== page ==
After the terrorist attack on Indian troops in Kashmir two weeks ago that killed 40 Indian soldiers, but before Tuesday’s retaliatory air strikes across the border into Pakistan by the Indian Air Force, the Indian government did something unprecedented.
It threatened to cut off Pakistan’s water. Or at least, it sounded like that.
On Feb. 21, Indian Transportation Minister Nitin Gadkari tweeted: “Our Govt. has decided to stop our share of water which used to flow to Pakistan. We will divert water from Eastern rivers and supply it to our people in Jammu and Kashmir and Punjab.”
In December 2001, after a Pakistan-backed terrorist attack on the Indian parliament, there was a seminar in Karachi designed to calm everybody down.
It was going quite well until somebody alleged that India had plans to use the “water weapon.” At that point, a Pakistani participant stated flatly that any conflict over water would lead to a nuclear first strike against India by Pakistan.
So Gadkari’s threat had everybody scared – for about five minutes. Then it became clear that it was only hot air. He was just referring to an existing plan to build a dam on the Ravi River, one of six that feed the giant Indus river system.
It would stop some of that river’s water from flowing on into Pakistan, but all the water in the Ravi belongs to India, according to a 1960 treaty between the two countries.
India could do a great deal of harm to Pakistan if it chose to stop the flow of water. Five of the Indus’s six tributaries flow across Indian territory before they reach Pakistan, and 85 per cent of Pakistan’s food is grown on land irrigated by the waters of the Indus system.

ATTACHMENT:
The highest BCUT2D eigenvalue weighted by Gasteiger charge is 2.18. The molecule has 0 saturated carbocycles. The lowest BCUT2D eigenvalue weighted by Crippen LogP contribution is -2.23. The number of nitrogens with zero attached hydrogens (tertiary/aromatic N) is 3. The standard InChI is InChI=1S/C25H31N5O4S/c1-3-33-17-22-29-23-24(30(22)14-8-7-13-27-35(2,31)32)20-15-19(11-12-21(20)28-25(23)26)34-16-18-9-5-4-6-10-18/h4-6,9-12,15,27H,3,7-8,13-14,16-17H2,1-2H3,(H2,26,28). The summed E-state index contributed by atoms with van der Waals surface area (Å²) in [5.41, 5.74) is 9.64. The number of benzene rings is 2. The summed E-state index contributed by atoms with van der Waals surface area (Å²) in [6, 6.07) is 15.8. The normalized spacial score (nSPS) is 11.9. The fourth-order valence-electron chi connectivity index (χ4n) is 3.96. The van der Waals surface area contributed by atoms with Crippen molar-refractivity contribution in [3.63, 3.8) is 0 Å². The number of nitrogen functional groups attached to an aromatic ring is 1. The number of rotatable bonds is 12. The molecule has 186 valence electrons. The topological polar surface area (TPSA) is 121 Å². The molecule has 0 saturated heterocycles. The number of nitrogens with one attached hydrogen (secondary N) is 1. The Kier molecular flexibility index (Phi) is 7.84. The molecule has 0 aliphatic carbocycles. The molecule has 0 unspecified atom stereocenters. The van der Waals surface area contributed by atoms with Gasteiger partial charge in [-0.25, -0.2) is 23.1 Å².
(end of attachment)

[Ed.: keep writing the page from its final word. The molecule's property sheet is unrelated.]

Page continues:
The suicide attack on Indian troops in Kashmir two weeks ago was the deadliest in three decades, and Jaish-e-Mohammad, a militant Islamist group based in Pakistan, took credit for it. The retaliatory air strikes ordered by Indian Prime Minister Narendra Modi were the first to cross the border into Pakistan proper since the 1971 war.
Now Pakistani planes have bombed Indian territory, and another Indian fighter that crossed into Pakistan has been shot down and its pilot captured. There is shell fire both ways along the Line of Control in Kashmir.
Why does this sort of thing go on happening? The short answer, alas, is because the Pakistani army needs it to continue.
When the Indian and Pakistani leaders signed the Lahore Declaration of 1999, committing the two countries to a peaceful resolution of the conflict over Kashmir, the Pakistani army and its accompanying militants almost immediately invaded the Kashmiri district of Kargil, on the Indian side of the Line of Control.
It took quite a serious little war for the Indian army to push them out again – but then, the whole object of the operation, from the Pakistani army’s point of view, was to have a little war. They didn’t need to win. They just had to kill the peace process.
Other countries have armies, but Pakistan’s army has a country. It will continue to control the lion’s share of the economy only so long as it has the threat of the so-called Indian enemy as an excuse, so it works hard to keep that threat alive.
Gwynne Dyer’s new book is Growing Pains: The Future of Democracy (and Work).